Josh Marshall

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The New York Post, which has been carrying much of the Chandra Levy-Gary Condit story, ran this story yesterday reporting that the DC Police Department's special investigations unit, Jack Barrett, has been assigned to take over the case.

More significantly, the Post reports, the police are focusing on two separate theories. One theory involves an affair gone wrong with congressman Gary Condit which led Levy to commit suicide. The other involves a stalker.

Here's how the Post describes the first of the investigators' two theories:

The hazel-eyed, dark-haired 24-year-old did something "crazy" after an alleged relationship with Rep. Gary Condit, a California Democrat, went awry.
As I've noted here, the combination of mounting circumstantial evidence of an affair and Condit's non-denial denials, makes some sort of romantic involvement seem very likely.

(For an example of Condit's non-denial denials, take a close look at his 'denial' that Levy spent the night at his home; and his demand for an apology for the Washington Post story making the allegation. The statement includes no actual statements from Condit himself.)

The rush of phone messages to Condit in the two days before Levy's disappearance certainly squares well with the theory of her disappearance described above. As does much of what we know about the case.

This really deserves more attention.

Under the Presidential Records Act passed in 1978 a large body of official presidential papers (screened, of course, for national security purposes) are released twelve years after the president leaves office. In January 2001 about 68,000 documents from Ronald Reagan's presidency were slated to be released.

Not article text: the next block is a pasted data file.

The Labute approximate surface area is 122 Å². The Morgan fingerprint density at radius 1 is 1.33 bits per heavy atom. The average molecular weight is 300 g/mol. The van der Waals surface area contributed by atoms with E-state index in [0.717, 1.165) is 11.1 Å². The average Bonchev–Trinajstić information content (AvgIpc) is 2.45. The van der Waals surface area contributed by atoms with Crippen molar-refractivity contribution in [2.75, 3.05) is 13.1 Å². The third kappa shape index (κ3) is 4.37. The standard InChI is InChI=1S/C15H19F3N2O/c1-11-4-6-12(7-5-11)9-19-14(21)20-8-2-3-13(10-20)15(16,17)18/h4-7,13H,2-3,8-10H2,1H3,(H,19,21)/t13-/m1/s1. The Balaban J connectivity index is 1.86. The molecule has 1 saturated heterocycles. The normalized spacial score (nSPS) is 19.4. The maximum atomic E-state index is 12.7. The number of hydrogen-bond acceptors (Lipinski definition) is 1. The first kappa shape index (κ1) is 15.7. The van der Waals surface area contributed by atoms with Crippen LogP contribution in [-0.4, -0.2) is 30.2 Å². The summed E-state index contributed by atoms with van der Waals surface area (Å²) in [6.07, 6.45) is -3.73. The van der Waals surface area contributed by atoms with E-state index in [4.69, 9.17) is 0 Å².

However, the White House Counsel's Office has just delayed the release of those documents for a second time. The first delay came in January and was set to last until June 21. They have now requested a second delay until the end of August to continue reviewing the documents.

The Counsel's office does have discretion under the law to force these delays. But they have an obvious conflict of interest.

Many of the Reagan administration officials whose memos and papers are set to be released now have senior jobs in the Bush administration: Larry Lindsey, Mitch Daniels, Gale Norton, and others. It's not clear what those documents reveal -- presumably nothing scandalous, just embarrassing. It seems pretty clear that the release of these documents is being delayed to avoid such scrutiny or embarrassment.

The White House has authority to delay the release of presidential records documents for important reasons like national security, not to prevent embarrassing revelations or bad media days for current Bush administration officials.

That's, by definition, an abuse of power. Not a big one, I grant you, but an abuse nonetheless.

Up until now, Congressman Gary Condit seemed to be getting pretty much of a pass from folks in his district regarding his alleged connection with missing intern Chandra Levy. But that seems to be changing. Condit's hometown paper, The Modesto Bee, ran an editorial today telling Condit to, in essence, come clean.

You tell me why we've never seen these 'two' men in the same room at same time before.

Hey, I just ask the questions.